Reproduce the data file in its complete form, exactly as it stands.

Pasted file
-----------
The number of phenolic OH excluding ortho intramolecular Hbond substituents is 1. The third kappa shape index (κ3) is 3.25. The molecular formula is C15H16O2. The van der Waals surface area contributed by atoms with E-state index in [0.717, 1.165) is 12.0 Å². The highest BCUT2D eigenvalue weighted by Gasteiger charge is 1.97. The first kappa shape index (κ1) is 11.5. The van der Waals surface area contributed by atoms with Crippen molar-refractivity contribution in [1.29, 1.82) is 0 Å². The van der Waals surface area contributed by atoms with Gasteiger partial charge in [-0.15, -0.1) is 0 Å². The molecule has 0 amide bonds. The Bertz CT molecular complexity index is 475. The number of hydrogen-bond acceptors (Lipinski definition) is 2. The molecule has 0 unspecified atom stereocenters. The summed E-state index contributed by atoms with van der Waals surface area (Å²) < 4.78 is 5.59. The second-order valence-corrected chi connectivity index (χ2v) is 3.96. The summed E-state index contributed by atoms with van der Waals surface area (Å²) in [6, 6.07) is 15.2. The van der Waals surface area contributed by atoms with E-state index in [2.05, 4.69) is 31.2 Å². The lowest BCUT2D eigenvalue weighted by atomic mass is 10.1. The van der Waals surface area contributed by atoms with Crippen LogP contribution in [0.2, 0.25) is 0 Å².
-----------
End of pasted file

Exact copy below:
The number of phenolic OH excluding ortho intramolecular Hbond substituents is 1. The third kappa shape index (κ3) is 3.25. The molecular formula is C15H16O2. The van der Waals surface area contributed by atoms with E-state index in [0.717, 1.165) is 12.0 Å². The highest BCUT2D eigenvalue weighted by Gasteiger charge is 1.97. The first kappa shape index (κ1) is 11.5. The van der Waals surface area contributed by atoms with Crippen molar-refractivity contribution in [1.29, 1.82) is 0 Å². The van der Waals surface area contributed by atoms with Gasteiger partial charge in [-0.15, -0.1) is 0 Å². The molecule has 0 amide bonds. The Bertz CT molecular complexity index is 475. The number of hydrogen-bond acceptors (Lipinski definition) is 2. The molecule has 0 unspecified atom stereocenters. The summed E-state index contributed by atoms with van der Waals surface area (Å²) < 4.78 is 5.59. The second-order valence-corrected chi connectivity index (χ2v) is 3.96. The summed E-state index contributed by atoms with van der Waals surface area (Å²) in [6, 6.07) is 15.2. The van der Waals surface area contributed by atoms with E-state index in [2.05, 4.69) is 31.2 Å². The lowest BCUT2D eigenvalue weighted by atomic mass is 10.1. The van der Waals surface area contributed by atoms with Crippen LogP contribution in [0.2, 0.25) is 0 Å².